With India having successfully implemented many phases of what is the world’s largest public-private partnership (PPP) programme, it has experience and expertise to transfer to African countries.
Panelists during the last day of the Indo-Africa virtual summit, which was held from November 4 to 6, agreed that Africa had a massive infrastructure gap and that Covid-19 had widened it further, but there remained much potential in making projects bankable and taking ideas to assets.
India has been rolling out its PPP programme for the last decade, with close to 1 500 PPP projects in various stages of implementation. According to the World Bank, India is among the leading countries in terms of PPP readiness.
According to India Merchants Chambers’ international business committee chairperson Dinesh Joshi, India was equipped with the best bandwidth, expertise and capital to collaborate with African leaders to undertake large infrastructure projects.
In terms of digital infrastructure and narrowing the digital divide in Africa, Larsen & Toubro Infrastructure Development CEO Shailesh Pathak said India had achieved great strides in this regard, and the same success story could be applied to Africa.
He explained that, five years ago, the whole of India’s 1.3-billion population had a unique identify number – linked to a person’s iris and fingerprint – which could be used to open a bank account, which was in turn linked to a cell phone number.
The next step was the country creating a unified payment interface, which allowed transfers from any bank to another in India. In October, India recorded two-billion of these transactions in the preceding three years, outpacing debit and credit card transactions.
“This is something we call public digital infrastructure and it can be replicated in Africa.”
Meanwhile, African Finance Corporation (AFC) executive director Sanjeev Gupta said the corporation’s role had not been so much to wait for projects as to develop them in Africa.
He noted that one of Africa’s biggest challenges was that, while the infrastructure gap kept widening, the number of bankable projects were decreasing.
Gupta believed AFC had a role to play in taking the construction risk to create bankable structures and then to distribute its value.
“African governments cannot be expected, and are indeed in no position at all, to take early-stage project risk, although they should be. This risk arguably resides better with the private sector, to better realise commercial aspirations,” he stated.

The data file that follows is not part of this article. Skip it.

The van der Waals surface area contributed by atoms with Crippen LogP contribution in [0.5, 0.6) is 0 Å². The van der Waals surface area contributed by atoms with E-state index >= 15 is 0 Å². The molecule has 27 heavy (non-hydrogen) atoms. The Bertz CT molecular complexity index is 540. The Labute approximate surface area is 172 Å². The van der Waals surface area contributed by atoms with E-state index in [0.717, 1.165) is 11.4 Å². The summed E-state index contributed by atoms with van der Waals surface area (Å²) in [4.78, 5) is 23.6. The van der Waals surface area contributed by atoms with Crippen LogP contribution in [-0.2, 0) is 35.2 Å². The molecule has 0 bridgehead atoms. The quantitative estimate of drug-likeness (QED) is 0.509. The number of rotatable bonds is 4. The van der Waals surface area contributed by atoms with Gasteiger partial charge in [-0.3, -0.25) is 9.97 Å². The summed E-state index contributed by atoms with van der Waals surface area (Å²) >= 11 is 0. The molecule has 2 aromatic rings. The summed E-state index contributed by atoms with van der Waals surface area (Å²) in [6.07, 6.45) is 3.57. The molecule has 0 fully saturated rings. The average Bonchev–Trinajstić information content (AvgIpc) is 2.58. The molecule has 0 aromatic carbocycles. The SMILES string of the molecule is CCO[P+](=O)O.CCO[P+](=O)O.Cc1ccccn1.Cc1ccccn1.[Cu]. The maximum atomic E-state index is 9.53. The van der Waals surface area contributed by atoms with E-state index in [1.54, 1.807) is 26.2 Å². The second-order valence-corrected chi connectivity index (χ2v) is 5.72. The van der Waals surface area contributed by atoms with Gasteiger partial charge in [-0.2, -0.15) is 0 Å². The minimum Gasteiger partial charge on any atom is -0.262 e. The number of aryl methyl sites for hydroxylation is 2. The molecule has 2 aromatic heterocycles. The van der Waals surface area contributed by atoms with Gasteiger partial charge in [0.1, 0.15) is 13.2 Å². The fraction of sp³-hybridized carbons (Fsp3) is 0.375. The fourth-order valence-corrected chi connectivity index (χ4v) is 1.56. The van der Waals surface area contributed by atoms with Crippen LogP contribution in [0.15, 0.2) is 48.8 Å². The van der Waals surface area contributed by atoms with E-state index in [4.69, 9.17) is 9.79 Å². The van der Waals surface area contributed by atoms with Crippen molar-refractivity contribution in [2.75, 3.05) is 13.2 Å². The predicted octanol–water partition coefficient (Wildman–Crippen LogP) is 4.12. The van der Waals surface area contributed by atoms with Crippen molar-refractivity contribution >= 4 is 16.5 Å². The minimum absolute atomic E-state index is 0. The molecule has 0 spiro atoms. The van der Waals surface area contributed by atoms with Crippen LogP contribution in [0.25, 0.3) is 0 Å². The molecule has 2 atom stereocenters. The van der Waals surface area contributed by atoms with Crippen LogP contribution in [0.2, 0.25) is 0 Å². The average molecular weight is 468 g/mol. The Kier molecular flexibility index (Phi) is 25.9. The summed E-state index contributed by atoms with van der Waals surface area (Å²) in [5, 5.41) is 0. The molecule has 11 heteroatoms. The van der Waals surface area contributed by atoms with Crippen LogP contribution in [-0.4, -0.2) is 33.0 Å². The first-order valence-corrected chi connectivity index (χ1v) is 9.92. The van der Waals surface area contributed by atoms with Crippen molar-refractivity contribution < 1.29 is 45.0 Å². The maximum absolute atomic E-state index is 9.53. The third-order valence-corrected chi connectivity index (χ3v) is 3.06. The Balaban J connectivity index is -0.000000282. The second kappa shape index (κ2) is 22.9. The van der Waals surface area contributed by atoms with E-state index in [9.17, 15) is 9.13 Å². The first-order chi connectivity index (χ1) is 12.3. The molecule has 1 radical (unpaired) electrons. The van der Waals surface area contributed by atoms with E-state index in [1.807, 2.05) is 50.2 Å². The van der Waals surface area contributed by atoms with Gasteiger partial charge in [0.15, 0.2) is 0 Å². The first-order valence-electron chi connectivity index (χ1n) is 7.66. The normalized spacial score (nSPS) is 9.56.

A major difference between India and Africa’s development was that a unified rail system served as a bedrock for a lot of India’s development, said Gupta, adding that various ununified systems in Africa posed practical challenges, whereas India had the benefit of being one country with one set of challenges.
Gupta continued that India had a high amount of savings that sat in cash and found its way to infrastructure bonds. Although the African market was one with huge potential, it had extremely low levels of discretionary savings.
“We have to keep the continent’s lack of domestic capital and project development capability in mind, and remember that private institutions often have to play the role of the public sector that is otherwise lacking.”
An example of where a PPP in Africa has been successfully pulled off is the Gautrain public rail system.
Gautrain Management Agency CEO William Dachs said while India’s PPP programme had been scaled up and was being sustained, the PPP agenda in South Africa had been more ad hoc, with some interventions in the power and health sectors as has been needed.
However, he pointed out that he would like to see more PPPs around smart mobility, which the Gautrain is working on at the moment – moving away from a public transport system that is there if people want to use it, and toward a necessary transport mode, offering mobility as a service.
He believed India could lends its expertise to South Africa around ticketless technology, in particular.
African Development Bank (AfDB) private sector infrastructure VP Solomon Quaynor put forward that the bank continued to have its “high five” priorities for Africa, which involved feeding, powering, industrialising, integrating and improving quality of life for Africans.
The bank typically looks to develop projects that deliver on jobs and inclusive economic growth by creating industrial value chains beyond a single project or asset.
Quaynor believed it was essential for development institutions to come up with innovative solutions in making projects bankable.
For example, through AfDB’s Africa50 programme, it looks to infrastructure asset recycling – taking brownfield projects and bringing in strategic operators to recover, optimise and expand on existing operations.
Gupta remained confident that perceived risks in Africa could mostly be mitigated with proper planning. He believed that if a complex India managed to be built through engagement with foreign investors then Africa could manage the same.